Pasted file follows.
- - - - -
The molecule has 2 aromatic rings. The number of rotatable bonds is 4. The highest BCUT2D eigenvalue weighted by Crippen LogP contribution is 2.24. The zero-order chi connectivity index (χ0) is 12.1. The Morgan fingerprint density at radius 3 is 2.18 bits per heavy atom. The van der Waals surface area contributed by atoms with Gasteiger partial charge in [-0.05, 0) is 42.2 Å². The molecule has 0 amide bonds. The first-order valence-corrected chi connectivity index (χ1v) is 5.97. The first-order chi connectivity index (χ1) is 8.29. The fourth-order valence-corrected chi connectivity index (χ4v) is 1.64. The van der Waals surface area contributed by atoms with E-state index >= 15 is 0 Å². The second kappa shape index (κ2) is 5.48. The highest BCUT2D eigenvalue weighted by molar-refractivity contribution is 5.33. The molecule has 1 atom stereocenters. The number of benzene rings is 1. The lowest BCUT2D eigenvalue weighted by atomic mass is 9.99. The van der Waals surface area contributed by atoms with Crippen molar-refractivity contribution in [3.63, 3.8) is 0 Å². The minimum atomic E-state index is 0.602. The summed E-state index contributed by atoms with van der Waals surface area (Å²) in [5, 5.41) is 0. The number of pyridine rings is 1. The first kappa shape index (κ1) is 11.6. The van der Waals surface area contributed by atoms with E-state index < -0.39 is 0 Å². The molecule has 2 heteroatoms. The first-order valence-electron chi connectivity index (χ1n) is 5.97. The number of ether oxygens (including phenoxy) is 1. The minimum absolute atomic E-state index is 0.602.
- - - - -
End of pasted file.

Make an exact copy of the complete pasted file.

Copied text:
The molecule has 2 aromatic rings. The number of rotatable bonds is 4. The highest BCUT2D eigenvalue weighted by Crippen LogP contribution is 2.24. The zero-order chi connectivity index (χ0) is 12.1. The Morgan fingerprint density at radius 3 is 2.18 bits per heavy atom. The van der Waals surface area contributed by atoms with Gasteiger partial charge in [-0.05, 0) is 42.2 Å². The molecule has 0 amide bonds. The first-order valence-corrected chi connectivity index (χ1v) is 5.97. The first-order chi connectivity index (χ1) is 8.29. The fourth-order valence-corrected chi connectivity index (χ4v) is 1.64. The van der Waals surface area contributed by atoms with E-state index >= 15 is 0 Å². The second kappa shape index (κ2) is 5.48. The highest BCUT2D eigenvalue weighted by molar-refractivity contribution is 5.33. The molecule has 1 atom stereocenters. The number of benzene rings is 1. The lowest BCUT2D eigenvalue weighted by atomic mass is 9.99. The van der Waals surface area contributed by atoms with Crippen molar-refractivity contribution in [3.63, 3.8) is 0 Å². The minimum atomic E-state index is 0.602. The summed E-state index contributed by atoms with van der Waals surface area (Å²) in [5, 5.41) is 0. The number of pyridine rings is 1. The first kappa shape index (κ1) is 11.6. The van der Waals surface area contributed by atoms with E-state index < -0.39 is 0 Å². The molecule has 2 heteroatoms. The first-order valence-electron chi connectivity index (χ1n) is 5.97. The number of ether oxygens (including phenoxy) is 1. The minimum absolute atomic E-state index is 0.602.